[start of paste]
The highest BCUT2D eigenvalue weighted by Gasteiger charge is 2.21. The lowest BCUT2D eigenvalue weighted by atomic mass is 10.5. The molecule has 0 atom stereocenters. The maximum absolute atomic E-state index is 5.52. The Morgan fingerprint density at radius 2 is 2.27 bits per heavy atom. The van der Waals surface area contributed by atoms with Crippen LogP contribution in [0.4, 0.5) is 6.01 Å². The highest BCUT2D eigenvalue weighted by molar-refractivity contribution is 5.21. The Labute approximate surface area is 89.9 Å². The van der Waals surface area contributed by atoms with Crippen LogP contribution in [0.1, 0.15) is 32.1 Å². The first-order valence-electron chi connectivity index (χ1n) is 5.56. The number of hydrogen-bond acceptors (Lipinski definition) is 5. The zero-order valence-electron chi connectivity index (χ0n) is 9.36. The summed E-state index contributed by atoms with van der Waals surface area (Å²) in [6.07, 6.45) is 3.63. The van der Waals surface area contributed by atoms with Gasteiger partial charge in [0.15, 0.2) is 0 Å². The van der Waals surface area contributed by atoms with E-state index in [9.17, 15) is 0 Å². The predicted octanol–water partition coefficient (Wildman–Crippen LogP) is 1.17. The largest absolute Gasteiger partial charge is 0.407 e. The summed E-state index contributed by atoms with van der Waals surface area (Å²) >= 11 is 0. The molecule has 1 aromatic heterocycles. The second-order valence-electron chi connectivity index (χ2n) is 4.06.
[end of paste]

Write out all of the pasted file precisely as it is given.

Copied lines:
The highest BCUT2D eigenvalue weighted by Gasteiger charge is 2.21. The lowest BCUT2D eigenvalue weighted by atomic mass is 10.5. The molecule has 0 atom stereocenters. The maximum absolute atomic E-state index is 5.52. The Morgan fingerprint density at radius 2 is 2.27 bits per heavy atom. The van der Waals surface area contributed by atoms with Crippen LogP contribution in [0.4, 0.5) is 6.01 Å². The highest BCUT2D eigenvalue weighted by molar-refractivity contribution is 5.21. The Labute approximate surface area is 89.9 Å². The van der Waals surface area contributed by atoms with Crippen LogP contribution in [0.1, 0.15) is 32.1 Å². The first-order valence-electron chi connectivity index (χ1n) is 5.56. The number of hydrogen-bond acceptors (Lipinski definition) is 5. The zero-order valence-electron chi connectivity index (χ0n) is 9.36. The summed E-state index contributed by atoms with van der Waals surface area (Å²) in [6.07, 6.45) is 3.63. The van der Waals surface area contributed by atoms with Gasteiger partial charge in [0.15, 0.2) is 0 Å². The van der Waals surface area contributed by atoms with E-state index in [9.17, 15) is 0 Å². The predicted octanol–water partition coefficient (Wildman–Crippen LogP) is 1.17. The largest absolute Gasteiger partial charge is 0.407 e. The summed E-state index contributed by atoms with van der Waals surface area (Å²) >= 11 is 0. The molecule has 1 aromatic heterocycles. The second-order valence-electron chi connectivity index (χ2n) is 4.06.